> HANDEL Israel in Egypt Christophers RRC2012 [KM]: Classical Reviews- April2002 MusicWeb(UK)






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Classical Editor: Rob Barnett

Georg Friedrich HAENDEL (1685-1759)
Israel in Egypt

Organ Concerto in F, HWV 295

Nicola Jenkin, soprano
Sally Dunkley, soprano
Caroline Trevor, alto
Neil MacKenzie, tenor
Robert Evans, bass
Simon Birchall, bass
Paul Nicholson, organ
Choir and Orchestra of The Sixteen, Harry Christophers
Rec: St Judes on the Hill, 1993.
REGIS RRC 2012 2CDs [141.39]


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Handel wrote Israel in Egypt in October 1738, when he was 53 years old. This oratorio was intended to appeal to Christians as a work for Lent, and to the important Jewish community in London as a work suitable to Passover. Yet this work met little success - it is a choral oratorio. In its original version, it had only four solo arias and almost forty choruses - this did not fit with audience expectations at the time. After a revival in 1756, Handel wrote that this work was "too solemn for common ears".

It indeed starts off in a very solemn mode, with a slow, dense introductory movement, marked Largo assai, that sets the tone for the work. But the lack of solo arias is in no way a defect. While Handelís contemporaries may have disapproved of the work, I think modern listeners, who appreciate Handelís choral writing, will enjoy it very much. While it is rather austere in its melodies - sounding more like a mass than an oratorio - it shows some of Handelís finest choral writing. The choir here is more of a character, since it is providing almost all of the narrative. And the Sixteen Choir is well-suited for this music - subtle, intense, austere or bright as needed, this excellent choir gives the music its full range of tones and colours.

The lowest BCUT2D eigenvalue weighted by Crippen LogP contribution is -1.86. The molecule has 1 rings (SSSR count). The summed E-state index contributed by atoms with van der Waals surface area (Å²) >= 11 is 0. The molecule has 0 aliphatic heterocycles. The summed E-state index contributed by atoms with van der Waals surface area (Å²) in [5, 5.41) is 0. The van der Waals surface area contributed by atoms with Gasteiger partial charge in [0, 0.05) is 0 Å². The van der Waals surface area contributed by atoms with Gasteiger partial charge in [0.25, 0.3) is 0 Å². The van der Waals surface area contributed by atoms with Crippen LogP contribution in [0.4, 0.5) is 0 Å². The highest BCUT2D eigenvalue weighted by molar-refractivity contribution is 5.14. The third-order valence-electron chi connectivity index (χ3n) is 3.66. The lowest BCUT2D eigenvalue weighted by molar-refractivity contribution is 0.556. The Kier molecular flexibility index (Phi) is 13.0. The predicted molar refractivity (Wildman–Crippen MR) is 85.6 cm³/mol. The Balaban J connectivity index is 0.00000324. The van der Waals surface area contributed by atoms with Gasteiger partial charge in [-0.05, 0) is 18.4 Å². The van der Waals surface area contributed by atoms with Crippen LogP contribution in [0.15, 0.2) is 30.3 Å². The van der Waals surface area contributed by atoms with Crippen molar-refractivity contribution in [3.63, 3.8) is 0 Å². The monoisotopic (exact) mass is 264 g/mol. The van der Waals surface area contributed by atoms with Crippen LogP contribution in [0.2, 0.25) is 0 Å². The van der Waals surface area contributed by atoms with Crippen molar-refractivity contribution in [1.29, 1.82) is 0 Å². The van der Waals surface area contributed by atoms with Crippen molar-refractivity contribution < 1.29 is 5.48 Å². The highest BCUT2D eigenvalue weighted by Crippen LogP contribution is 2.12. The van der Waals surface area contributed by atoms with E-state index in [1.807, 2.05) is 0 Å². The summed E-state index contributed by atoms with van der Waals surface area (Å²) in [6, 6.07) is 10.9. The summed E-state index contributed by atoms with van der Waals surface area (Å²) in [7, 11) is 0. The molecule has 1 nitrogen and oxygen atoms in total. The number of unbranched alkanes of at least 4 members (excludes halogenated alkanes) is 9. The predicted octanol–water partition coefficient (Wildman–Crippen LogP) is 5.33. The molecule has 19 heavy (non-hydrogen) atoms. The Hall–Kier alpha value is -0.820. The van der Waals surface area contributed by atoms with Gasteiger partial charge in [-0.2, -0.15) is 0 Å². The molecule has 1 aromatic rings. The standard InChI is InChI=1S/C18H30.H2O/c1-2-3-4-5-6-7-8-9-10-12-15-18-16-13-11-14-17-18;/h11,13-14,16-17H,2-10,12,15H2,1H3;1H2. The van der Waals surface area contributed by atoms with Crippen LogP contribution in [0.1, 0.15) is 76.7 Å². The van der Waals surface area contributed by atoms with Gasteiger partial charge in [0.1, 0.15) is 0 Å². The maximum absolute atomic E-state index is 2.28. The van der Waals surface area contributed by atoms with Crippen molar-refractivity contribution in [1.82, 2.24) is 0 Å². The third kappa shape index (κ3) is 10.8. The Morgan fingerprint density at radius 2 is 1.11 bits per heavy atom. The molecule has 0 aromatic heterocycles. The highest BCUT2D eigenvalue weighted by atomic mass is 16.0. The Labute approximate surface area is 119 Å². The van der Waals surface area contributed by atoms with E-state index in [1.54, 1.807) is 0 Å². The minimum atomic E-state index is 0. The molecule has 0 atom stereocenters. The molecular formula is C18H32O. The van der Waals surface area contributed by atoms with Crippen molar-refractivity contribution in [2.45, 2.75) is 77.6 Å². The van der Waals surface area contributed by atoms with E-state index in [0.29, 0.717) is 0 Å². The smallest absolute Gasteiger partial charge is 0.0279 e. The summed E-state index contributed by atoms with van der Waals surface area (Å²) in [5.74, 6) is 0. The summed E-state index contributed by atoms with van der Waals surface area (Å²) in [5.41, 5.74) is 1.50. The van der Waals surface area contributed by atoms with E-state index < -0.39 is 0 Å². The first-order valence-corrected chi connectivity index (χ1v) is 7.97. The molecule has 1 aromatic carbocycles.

Harry Christophers has chosen to insert, as an "interlude", the Organ Concerto in F, HWV 295, between parts I and II of the work. While there is not essential reason for this, using this work as "filler" is quite attractive, and is well-played by Paul Nicholson and the Sixteen Orchestra. This work features the organ as soloist with a "small" sound - the organ is not loud and intense, but rather sinuous and enigmatic. The final movement, marked Adagio (ad libitum) is played by the organ alone, and sounds like a brief organ improvisation.

With the reserve that those listeners who shy away from choral works may not enjoy this oratorio, this is certainly a unique work. The excellent Sixteen choir gives a brilliant performance, and this is an enjoyable recording.

Kirk McElhearn

 


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